Set in a seedier Manchester than one may (or may not) expect, Hell is a City is a gritty tale of cops and robbers, and the damage the two can cause to not only each other, but everyone around.
Experienced and painfully committed policeman Martineau (played effortlessly by Stanley Baxter) is a man who knows his city, with friends at every door and a knowledge that marks his many years on the force. When a violent jailbreak occurs, Martineau suspects that a criminal from his past is coming home to reclaim the spoils of his last job. When a robbery, which becomes a murder, leads back to the same criminal, Martineau must balance his deteriorating personal life with catching his man.
The plot itself is straightforward and effective, moving forward with good pace and keeping interest. To find his nemesis, Martineau follows a money trail thanks to the dyed notes that the criminals have stolen. Whilst this is an intelligent concept for the 1960 film (one that is stilled used today in films, now calling them “marked bills”), the method of using the dye on the hands of those who have touched the money does get slightly preposterous. None of the criminals seem to notice they are walking around with green hands.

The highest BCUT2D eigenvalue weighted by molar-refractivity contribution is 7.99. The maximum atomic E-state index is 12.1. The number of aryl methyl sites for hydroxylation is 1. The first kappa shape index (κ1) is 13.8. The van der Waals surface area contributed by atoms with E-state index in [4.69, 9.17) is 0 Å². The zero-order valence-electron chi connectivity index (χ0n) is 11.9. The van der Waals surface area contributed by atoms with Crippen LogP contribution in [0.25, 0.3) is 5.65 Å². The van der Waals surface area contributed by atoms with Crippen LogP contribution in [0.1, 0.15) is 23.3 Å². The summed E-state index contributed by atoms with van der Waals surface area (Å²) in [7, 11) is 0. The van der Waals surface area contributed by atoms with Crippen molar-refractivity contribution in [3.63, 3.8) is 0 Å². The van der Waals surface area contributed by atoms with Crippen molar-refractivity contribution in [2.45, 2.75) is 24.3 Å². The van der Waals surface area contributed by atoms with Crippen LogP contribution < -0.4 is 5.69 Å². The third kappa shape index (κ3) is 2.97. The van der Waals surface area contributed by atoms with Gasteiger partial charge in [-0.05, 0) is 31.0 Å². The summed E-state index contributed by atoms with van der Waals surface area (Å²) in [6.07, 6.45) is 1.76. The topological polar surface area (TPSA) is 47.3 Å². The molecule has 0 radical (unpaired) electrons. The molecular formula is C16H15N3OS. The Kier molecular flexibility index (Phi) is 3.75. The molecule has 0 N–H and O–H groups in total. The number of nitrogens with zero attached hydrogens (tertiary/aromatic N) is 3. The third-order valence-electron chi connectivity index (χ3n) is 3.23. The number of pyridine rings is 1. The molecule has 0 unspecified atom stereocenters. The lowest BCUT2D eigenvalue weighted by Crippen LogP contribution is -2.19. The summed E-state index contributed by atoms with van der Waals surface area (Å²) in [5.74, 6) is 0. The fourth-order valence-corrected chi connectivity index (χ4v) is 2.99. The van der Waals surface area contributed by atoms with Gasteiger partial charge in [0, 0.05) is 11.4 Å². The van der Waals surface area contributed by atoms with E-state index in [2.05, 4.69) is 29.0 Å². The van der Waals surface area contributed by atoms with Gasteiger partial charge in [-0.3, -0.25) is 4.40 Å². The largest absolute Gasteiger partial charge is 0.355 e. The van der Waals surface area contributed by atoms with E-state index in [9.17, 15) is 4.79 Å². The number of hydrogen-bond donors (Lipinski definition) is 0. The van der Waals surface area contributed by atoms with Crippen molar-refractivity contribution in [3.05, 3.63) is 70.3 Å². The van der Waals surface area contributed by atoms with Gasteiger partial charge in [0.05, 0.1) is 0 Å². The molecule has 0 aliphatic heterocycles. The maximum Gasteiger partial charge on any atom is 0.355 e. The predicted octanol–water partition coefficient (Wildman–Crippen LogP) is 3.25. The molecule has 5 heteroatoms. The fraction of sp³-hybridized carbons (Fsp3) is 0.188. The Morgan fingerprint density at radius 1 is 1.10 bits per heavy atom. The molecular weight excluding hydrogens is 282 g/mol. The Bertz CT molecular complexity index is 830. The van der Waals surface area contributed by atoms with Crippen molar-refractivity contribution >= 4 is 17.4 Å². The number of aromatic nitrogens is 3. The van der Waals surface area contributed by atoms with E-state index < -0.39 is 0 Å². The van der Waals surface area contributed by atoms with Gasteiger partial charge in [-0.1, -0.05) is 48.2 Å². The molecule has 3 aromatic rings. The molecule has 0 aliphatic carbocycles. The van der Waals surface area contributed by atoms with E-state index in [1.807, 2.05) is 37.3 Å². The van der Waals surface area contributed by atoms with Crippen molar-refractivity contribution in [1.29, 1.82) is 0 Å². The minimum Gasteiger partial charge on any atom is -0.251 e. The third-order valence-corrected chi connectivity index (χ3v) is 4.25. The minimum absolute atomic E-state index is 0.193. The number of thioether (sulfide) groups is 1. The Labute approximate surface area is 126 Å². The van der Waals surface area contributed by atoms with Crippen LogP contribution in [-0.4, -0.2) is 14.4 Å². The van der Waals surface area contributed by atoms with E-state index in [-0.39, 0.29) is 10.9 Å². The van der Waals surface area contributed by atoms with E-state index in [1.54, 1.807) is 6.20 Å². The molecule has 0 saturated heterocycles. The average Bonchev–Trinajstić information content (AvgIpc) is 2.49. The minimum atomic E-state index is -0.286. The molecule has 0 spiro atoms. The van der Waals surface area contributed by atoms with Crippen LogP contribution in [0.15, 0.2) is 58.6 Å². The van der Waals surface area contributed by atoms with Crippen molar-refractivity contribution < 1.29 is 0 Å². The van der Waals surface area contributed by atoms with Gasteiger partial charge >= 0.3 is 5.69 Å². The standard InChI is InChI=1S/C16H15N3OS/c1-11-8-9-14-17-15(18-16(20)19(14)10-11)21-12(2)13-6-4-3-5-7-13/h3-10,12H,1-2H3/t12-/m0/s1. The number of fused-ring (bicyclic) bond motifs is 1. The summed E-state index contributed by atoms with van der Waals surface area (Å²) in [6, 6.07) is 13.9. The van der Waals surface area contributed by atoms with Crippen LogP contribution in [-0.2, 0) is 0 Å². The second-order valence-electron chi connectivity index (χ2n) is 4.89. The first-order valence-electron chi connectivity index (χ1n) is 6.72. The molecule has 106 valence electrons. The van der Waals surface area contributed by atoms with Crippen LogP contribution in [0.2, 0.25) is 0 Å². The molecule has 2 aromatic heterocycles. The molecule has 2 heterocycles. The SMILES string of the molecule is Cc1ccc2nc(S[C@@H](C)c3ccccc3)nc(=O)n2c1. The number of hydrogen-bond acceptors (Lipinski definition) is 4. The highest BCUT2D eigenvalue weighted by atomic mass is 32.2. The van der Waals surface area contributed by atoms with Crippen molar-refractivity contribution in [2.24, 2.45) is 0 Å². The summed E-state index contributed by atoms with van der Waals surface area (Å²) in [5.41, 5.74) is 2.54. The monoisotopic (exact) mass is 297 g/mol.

The film adopts a shady noir aesthetic, made popular in the 1950’s, particularly in American cinema with classics such as Kiss Me Deadly (1955) and Touch of Evil (1958). Hell is a City tries extremely hard to live up to the past of this once great genre, with its dark title, moody and investigative lead and shady moral values. However, it tries just a little to hard to accomplish this. Its use of light and shade is too harsh, with the effective yet subtle contrasts of film noir used too severely, and merely as a parlor trick to show the director’s knowledge of the form. Therefore, the film fails to live up to the high British standard set by The Third Man in 1949.
The two leads, however, are very much an accurate account of light and shade, effective and overwrought. The former of these refers to Stanley Baxter, who strikes a prolific figure on screen. His performance as Martineau effectively mixes both good intentions with a world-weary outlook; cynical but honest. Sadly, John Crawford’s Don Starling is an extremely one-dimensional villain, threatening, beating and killing any who get in his way. There is no redeeming feature to him, and so despite easily portraying a man on the edge, John Crawford’s frantic performance inspires nothing.
Thanks to Starling’s violent ways, the film itself is much tougher than expected, with deaths, shootings and dominating sexual politics at work. The violence against women in particular is quite grueling and perhaps even unnecessary at times.
Despite these setbacks however, Hell is a City still manages a turn at being a convincing crime thriller. Aided immensely by its strong lead, the film uses its effective locations, good supporting cast, and clever narrative to build a solid piece. However, due to the over-egged performance of Crawford, as well as the sometimes forced effort to construct a film noir aesthetic, Hell is a City fails to satisfy on all levels.